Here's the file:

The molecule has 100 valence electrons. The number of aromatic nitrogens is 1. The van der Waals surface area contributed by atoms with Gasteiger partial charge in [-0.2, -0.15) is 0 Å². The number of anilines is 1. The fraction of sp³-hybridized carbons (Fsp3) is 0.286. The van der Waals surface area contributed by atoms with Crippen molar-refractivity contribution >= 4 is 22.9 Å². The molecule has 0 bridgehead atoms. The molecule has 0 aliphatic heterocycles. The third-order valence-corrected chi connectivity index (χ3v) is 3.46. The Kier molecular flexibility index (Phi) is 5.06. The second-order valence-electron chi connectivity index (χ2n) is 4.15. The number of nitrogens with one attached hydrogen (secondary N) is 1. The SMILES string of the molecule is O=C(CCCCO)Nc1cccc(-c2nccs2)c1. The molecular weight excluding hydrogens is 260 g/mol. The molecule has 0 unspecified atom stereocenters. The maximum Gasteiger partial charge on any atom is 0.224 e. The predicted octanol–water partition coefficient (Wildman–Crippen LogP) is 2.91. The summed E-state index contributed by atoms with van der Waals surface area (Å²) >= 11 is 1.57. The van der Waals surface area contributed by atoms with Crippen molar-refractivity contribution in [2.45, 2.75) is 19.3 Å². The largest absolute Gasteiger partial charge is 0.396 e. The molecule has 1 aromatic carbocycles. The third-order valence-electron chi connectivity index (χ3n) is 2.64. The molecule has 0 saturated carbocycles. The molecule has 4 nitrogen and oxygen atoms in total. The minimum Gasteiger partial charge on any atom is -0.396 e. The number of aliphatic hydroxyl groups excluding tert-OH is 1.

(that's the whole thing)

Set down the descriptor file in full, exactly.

The molecule has 100 valence electrons. The number of aromatic nitrogens is 1. The van der Waals surface area contributed by atoms with Gasteiger partial charge in [-0.2, -0.15) is 0 Å². The number of anilines is 1. The fraction of sp³-hybridized carbons (Fsp3) is 0.286. The van der Waals surface area contributed by atoms with Crippen molar-refractivity contribution >= 4 is 22.9 Å². The molecule has 0 bridgehead atoms. The molecule has 0 aliphatic heterocycles. The third-order valence-corrected chi connectivity index (χ3v) is 3.46. The Kier molecular flexibility index (Phi) is 5.06. The second-order valence-electron chi connectivity index (χ2n) is 4.15. The number of nitrogens with one attached hydrogen (secondary N) is 1. The SMILES string of the molecule is O=C(CCCCO)Nc1cccc(-c2nccs2)c1. The molecular weight excluding hydrogens is 260 g/mol. The molecule has 0 unspecified atom stereocenters. The maximum Gasteiger partial charge on any atom is 0.224 e. The predicted octanol–water partition coefficient (Wildman–Crippen LogP) is 2.91. The summed E-state index contributed by atoms with van der Waals surface area (Å²) >= 11 is 1.57. The van der Waals surface area contributed by atoms with Crippen molar-refractivity contribution in [2.45, 2.75) is 19.3 Å². The largest absolute Gasteiger partial charge is 0.396 e. The molecule has 1 aromatic carbocycles. The third-order valence-electron chi connectivity index (χ3n) is 2.64. The molecule has 0 saturated carbocycles. The molecule has 4 nitrogen and oxygen atoms in total. The minimum Gasteiger partial charge on any atom is -0.396 e. The number of aliphatic hydroxyl groups excluding tert-OH is 1.